That’s similar to the last Christmas-time shutdown, in 1995, when most of the government was funded, and only some departments lapsed. The Congressional Research Service, in a new report, says about 284,000 workers were furloughed that time.

By contrast, the 2013 shutdown saw 850,000 furloughs, or about 40 percent of the civilian workforce.

The number will be far lower this year, should a shutdown happen.

Ironically, even though the shutdown fight is over Homeland Security money, most of that department will have to remain on the job in case of a shutdown, according to Senate Appropriations Committee Vice Chairman Patrick Leahy. Border Patrol agents, Transportation Security Administration screeners, U.S. Immigration and Customs Enforcement officers and many Coast Guard members are essential employees.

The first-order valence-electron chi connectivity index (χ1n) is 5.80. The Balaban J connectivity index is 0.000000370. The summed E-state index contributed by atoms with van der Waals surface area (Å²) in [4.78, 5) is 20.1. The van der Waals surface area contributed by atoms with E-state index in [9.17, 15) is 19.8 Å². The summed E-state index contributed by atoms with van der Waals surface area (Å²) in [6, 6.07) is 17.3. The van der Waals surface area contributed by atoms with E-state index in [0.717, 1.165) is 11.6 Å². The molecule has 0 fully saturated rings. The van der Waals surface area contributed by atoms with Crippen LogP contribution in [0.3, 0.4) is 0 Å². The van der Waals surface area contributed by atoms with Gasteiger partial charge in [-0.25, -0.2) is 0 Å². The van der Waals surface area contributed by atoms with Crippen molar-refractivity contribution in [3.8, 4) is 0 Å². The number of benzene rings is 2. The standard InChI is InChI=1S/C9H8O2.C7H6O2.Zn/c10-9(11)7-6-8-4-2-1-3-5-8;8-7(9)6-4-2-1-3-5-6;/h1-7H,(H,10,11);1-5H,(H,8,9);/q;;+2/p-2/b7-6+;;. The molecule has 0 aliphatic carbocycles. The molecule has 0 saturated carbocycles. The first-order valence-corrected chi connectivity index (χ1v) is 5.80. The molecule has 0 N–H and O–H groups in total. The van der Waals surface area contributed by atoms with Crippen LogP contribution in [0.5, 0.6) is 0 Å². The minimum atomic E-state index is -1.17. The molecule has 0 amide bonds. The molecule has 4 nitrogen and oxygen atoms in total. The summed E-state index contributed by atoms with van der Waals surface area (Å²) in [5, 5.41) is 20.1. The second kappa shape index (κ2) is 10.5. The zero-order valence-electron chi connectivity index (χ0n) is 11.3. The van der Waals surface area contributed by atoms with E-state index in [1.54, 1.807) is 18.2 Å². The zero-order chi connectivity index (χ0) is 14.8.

So are 5,000 Forest Service firefighters in the Agriculture Department, 13,700 FBI agents in the Justice Department and 3,600 weather forecasters in the Commerce Department, according to the Appropriations Committee figures.

But most of the Commerce Department — some 41,000 employees — will be kicked out of the office, joined by nearly 17,000 NASA employees, about 16,000 National Park Service employees and 18,300 staffers at the Transportation Department.

The White House budget office ignored repeated requests over the last week for comment on everything from furloughed worker estimates to what plans have been made for a shutdown.

So did the federal Office of Personnel Management, which combined with OMB make up the government’s chief authorities overseeing the handling of a funding lapse.

• Stephen Dinan can be reached at sdinan@washingtontimes.com.

• David Sherfinski can be reached at dsherfinski@washingtontimes.com.